One of the things I enjoy doing most as a Relationship Life Coach is exploring the differences between the sexes. I recently had the opportunity to have an uncensored, unfiltered, honest Q&A session with a group of single women on dating in 2016. Let me just say that the struggle is real.
I had absolutely no idea some of the dating challenges single ladies deal with today. This Q&A was a real eye opener for the “Relationship Rescuer.” My panel consisted of a diverse group of women, including: Ishalah Sneed (36, Educator & Make-up Artist), Felicia Phoenix Taylor (50, Business Owner) and Stephanie Williams (45, Corporate Executive). Their personal interests and hobbies ranged from poetry and running, biker and Harley Davidson enthusiast to photography and stepping.
Detailed below are their joint perspectives on the good, bad and ugly of single life in 2016.
Question: What do you enjoy about being single?
Ishalah: I love the freedom of being able to do what I want to do, at the time I want to do it, and how I want to do it. I love the freedom of discovering who I am and everything I like. In relationships, you have to compromise and seek permission or at least agree on things. I don’t have to do that as a single woman.
Stephanie: I was married before, so I had to find myself again when I became single. I was a happy single person before I married, and I am happy now. I am not that depressed single woman. What I’ve found to be true is that once I reached my 40s, things opened up. I’m more at ease with me, I speak more and breathe more. I know how to be tactful and know how to let go. Now, I don’t spend time with anyone whom I don’t have a direct interest in. I recognize that I am built for a one-on-one relationship, but I am happy with where I am right now.
Felicia: I am very happy being single. The biggest thing is that I’ve learned to say to “no.” When you’re in a relationship, you sometimes say “yes” to things that you should and want to say “no” to. I’ve learned to say “no” and not feel bad or guilty. If I don’t want to do something now, I simply say “no.” I do miss the intimacy of companionship. I do know that when I get married again he is going to need his own outlet because I have mine and that’s important to me. I love both worlds and want a mixture of both.
Question: What turns you on in a man?
Stephanie: I love a sense of humor. We have got to be able to be silly, laugh and cut up together. Appearance is important to me. I definitely admire a man with a good fashion sense. I do a lot, so he can’t come stepping up in some 80s gear. It doesn’t have to be name brand, but it has to be well-put together. I love facial hair. I am beard gang all day. Another thing, I don’t need a man to grow on me; the attraction has to be instant. That keeps me focused on you.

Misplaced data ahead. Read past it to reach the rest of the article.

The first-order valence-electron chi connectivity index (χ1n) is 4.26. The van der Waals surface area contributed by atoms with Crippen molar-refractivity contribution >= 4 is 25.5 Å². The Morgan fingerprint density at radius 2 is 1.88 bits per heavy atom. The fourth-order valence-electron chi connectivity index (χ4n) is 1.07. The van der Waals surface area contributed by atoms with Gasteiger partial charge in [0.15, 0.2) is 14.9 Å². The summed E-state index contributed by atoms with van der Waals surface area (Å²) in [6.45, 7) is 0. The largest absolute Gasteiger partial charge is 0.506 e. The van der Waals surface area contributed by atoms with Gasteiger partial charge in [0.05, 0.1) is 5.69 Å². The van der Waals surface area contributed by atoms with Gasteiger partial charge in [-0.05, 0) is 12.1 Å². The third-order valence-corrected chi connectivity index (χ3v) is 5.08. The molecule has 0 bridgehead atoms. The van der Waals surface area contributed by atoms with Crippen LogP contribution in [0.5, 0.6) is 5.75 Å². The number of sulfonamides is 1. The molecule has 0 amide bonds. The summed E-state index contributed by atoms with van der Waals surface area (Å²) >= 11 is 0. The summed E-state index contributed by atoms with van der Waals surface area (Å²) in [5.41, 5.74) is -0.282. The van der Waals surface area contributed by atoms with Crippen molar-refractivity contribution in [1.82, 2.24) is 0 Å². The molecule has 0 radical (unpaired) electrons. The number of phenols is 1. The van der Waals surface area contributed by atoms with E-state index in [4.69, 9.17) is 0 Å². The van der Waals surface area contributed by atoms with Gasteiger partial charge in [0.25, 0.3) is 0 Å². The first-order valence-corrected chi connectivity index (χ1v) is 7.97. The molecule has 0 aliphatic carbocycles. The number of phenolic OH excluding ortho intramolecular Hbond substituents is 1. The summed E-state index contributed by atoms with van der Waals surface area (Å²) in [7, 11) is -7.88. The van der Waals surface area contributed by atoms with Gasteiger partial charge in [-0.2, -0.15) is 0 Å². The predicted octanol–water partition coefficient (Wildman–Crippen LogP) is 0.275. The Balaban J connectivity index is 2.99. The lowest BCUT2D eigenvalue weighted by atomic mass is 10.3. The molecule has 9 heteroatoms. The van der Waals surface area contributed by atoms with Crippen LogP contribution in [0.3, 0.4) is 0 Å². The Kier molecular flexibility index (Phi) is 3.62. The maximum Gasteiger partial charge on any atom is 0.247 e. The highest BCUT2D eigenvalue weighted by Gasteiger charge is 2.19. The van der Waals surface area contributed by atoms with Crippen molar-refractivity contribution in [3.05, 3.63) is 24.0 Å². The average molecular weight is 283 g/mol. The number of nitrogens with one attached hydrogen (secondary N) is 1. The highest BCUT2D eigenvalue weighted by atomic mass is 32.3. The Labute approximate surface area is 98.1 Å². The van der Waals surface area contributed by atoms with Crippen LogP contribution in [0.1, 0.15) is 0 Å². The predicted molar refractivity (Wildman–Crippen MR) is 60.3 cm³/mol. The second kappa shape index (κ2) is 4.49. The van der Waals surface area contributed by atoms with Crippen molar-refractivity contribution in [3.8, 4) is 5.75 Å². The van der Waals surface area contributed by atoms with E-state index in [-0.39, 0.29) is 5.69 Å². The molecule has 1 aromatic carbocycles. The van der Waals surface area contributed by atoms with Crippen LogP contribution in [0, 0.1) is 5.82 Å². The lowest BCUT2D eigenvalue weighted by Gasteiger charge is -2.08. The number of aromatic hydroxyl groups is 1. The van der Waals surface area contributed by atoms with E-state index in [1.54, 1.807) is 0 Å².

Ishalah: I also like a man with style, but what I really love is a man that smells good. A man that smells good does it for me. I’m a touchy feely girl, so I like a man that shows a lot of affection. I like to write poetry, so if you have inspired me to write, you’ve certainly touched my heart in the right place.
Felicia: What turns me on is a man that can touch me with his words. I love a man that can touch me without touching me. I love for him to put cologne on and come to bed. A man has to understand my freaky side. I don’t bring it out often, but when I do, it comes full force, and he has to be ready.
Question: Is financial and educational equity a prerequisite for dating?
Stephanie: No, my father was a blue-collar worker, and my mother was corporate. I need to know that he can take care of himself and that we can build together.
Ishalah: No, those things don’t matter as long as he comes to the relationship being able to take care of himself.
Felicia: No, I am okay with whatever your career choice or educational status is. I just want you to be able to contribute to the relationship, so we can grow together.
Question: What team are you on, Team Michelle and Barack or Team Oprah and Stedman?
Ishalah: I am team Michelle and Barack. I want to get married one day. I want to work toward something greater than myself.
Stephanie: I’m team Oprah and Stedman. I want to be in a committed exclusive relationship. I am divorced, so I would prefer someone that has had the same experiences that I have; that helps to relieve the pressure of marriage and kids. I am definitely open to marriage, but I’m not going to kill myself, trying to get married. If I remarry, it’s important that I know your family history. I need to know is marriage important to your family, and do you have good marriage role models.
Felicia: I am team Michelle and Barack and team Oprah and Stedman. They represent the best of both worlds. To me, they are both married. I like the open affection of the Obama’s, but I admire the privacy and mystery of Oprah and Stedman.
Question: What turns you off in a man?
Ishalah: A huge turn off for me is a man with bad breath. That for me is a deal breaker; I can’t deal with that at all.
Felicia: A turn off for me are men who say they are still finding themselves. What they mean is that they are still looking to play but want to keep you in reserves on the side…ummm, no thank you.
Stephanie: The ratio of men to women in Atlanta is like 20:1. They don’t want to put in the work to get you because there are 10 women over there that don’t require anything. You also have those men who just want to be loved by many, which can make the right woman feel like she is not enough or unlovable.